I recently heard someone describe understanding as "the intersection of knowledge and action."
There are the "Know-it-alls:" They can expound on the pros and cons of every hangboard methodology that has ever been written, and a few of their own which, in their opinion, cover some of the major oversights of the original methods. Their explanation of the flaws in your workout’s "time-under-tension" sounds as if it could be straight from a Mel Siff or Tudor Bompa book (and likely is). However, it’s these people that most often have the biggest issues actually making good training decisions. They know everything they need, and then some, and it’s to their own detriment.
Call it "Paralysis by Analysis," "Paradox of Choice," "Not seeing the forest for the trees," or whatever you want, but when it comes down to it, a lot of us feel like we know the right answers, but aren’t sure which out of the seamlessly endless stream of "right answers" we should be using.
If you regularly read about training for climbing, you probably already know more than enough to reach your current goals. Now, while I believe few things are more important than constant learning, what is the point in gaining knowledge that you never put to use?
I find it interesting that a lot of great climbers are written off as "naturals" or "gifted" because they have limited knowledge on training or because their methods go against accepted protocol.
While you stand back and scoff at the atrocious number of pull ups and pushups that they do, asking yourself "Have they ever even heard of a 5 x 5?", they are busy putting in the work. Like I've said before, consistency is king, and this is their kingdom. The breadth of their training knowledge might not be very wide, but the depth of their understanding is unmatched.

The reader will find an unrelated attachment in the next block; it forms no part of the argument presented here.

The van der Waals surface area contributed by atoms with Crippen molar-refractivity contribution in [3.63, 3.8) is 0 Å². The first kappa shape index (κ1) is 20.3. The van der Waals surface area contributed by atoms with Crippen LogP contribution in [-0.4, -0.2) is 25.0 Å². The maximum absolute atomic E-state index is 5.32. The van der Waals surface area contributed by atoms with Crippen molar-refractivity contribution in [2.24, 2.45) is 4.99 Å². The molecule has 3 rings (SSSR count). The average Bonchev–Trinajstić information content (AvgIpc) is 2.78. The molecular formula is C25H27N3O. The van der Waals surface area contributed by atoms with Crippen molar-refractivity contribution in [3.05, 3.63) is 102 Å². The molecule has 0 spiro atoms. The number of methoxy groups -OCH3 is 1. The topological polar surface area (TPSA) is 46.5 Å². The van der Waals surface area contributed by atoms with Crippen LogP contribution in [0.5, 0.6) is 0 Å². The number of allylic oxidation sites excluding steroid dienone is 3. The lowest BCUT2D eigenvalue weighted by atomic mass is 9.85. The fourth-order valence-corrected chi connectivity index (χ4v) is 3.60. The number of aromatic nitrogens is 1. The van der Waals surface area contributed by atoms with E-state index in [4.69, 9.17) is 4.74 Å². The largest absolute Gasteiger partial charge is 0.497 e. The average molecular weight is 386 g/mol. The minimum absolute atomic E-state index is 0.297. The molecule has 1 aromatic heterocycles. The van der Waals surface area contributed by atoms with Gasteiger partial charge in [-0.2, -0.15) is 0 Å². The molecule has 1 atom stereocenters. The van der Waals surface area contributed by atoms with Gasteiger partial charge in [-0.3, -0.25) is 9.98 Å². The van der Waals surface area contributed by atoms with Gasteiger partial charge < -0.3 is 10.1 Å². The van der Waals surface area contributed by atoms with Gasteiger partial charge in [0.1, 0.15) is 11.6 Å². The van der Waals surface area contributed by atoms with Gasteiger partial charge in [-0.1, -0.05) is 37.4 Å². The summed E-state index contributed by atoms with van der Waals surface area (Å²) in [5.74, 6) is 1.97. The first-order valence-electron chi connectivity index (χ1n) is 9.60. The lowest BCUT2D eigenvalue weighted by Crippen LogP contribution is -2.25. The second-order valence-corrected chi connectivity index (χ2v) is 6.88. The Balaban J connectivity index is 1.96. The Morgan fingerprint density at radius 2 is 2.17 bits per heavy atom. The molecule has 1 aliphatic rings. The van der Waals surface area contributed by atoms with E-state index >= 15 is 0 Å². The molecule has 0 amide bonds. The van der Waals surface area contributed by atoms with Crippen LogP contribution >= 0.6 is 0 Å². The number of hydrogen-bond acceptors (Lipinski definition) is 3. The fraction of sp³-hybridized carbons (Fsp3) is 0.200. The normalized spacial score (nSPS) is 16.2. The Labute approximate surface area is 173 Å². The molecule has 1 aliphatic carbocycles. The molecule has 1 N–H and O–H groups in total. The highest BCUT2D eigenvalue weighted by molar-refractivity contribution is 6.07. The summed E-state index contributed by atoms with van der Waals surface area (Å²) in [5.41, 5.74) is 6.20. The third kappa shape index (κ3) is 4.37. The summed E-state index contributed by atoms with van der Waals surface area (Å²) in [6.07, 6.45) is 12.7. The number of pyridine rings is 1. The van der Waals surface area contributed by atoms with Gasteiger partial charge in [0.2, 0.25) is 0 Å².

Stay hungry for knowledge. Never stop learning. But as you do this, constantly strive to turn that knowledge into understanding.
Start something simple, finish it, keep record, reflect, and repeat.
“Learn how to train, then train hard, then train smart. Most people will never have to go past step two.”
“The holds are facing the wrong way"
"This is too reachy"
"It's just the same move over and over"
If you want to be physically prepared for rock climbing, you need to concern yourself with the following components:
In this episode, we sit down with Allison Stowers, a Chattanooga-based climber and physical therapist. We talk about how to self-diagnose, when you should see a doctor, what to do about an injury, and most importantly, how to prevent them.
In this episode, Nate, Paul, Blake, and I discuss the Top 2 ways we break through plateaus. Whether it's mental or physical, unless you're a mutant, you've gotten stuck. Well, we have some advice.
Jon Glassberg recently wrote a blog for La Sportiva in which he states that, “Climbing double digits is an attainable goal for any serious climber.” We agree.
Let's face it, there are some really bad ideas out there. Myths that people cling to. New methods of "training" that just aren't thought through. Trends that are fun to jump into, but really aren't helping you.
In our very first live episode, we talk with Dave Chancellor of the famous So iLL brothers, and Yusuf Daneshyar, co owner of the Climb So iLL gym in St. Louis about how we all define success and the different paths we took to get there.
The whole team sits down for our first Board Meeting together, and discusses the Top 2 resources where we each get our information. The internets are full of bullshit information, so it's hard to know when what you're reading has any sort of integrity or validity. We break it down the way we do, with lots of laughs in between, and let you know where we look to first for the information we believe in.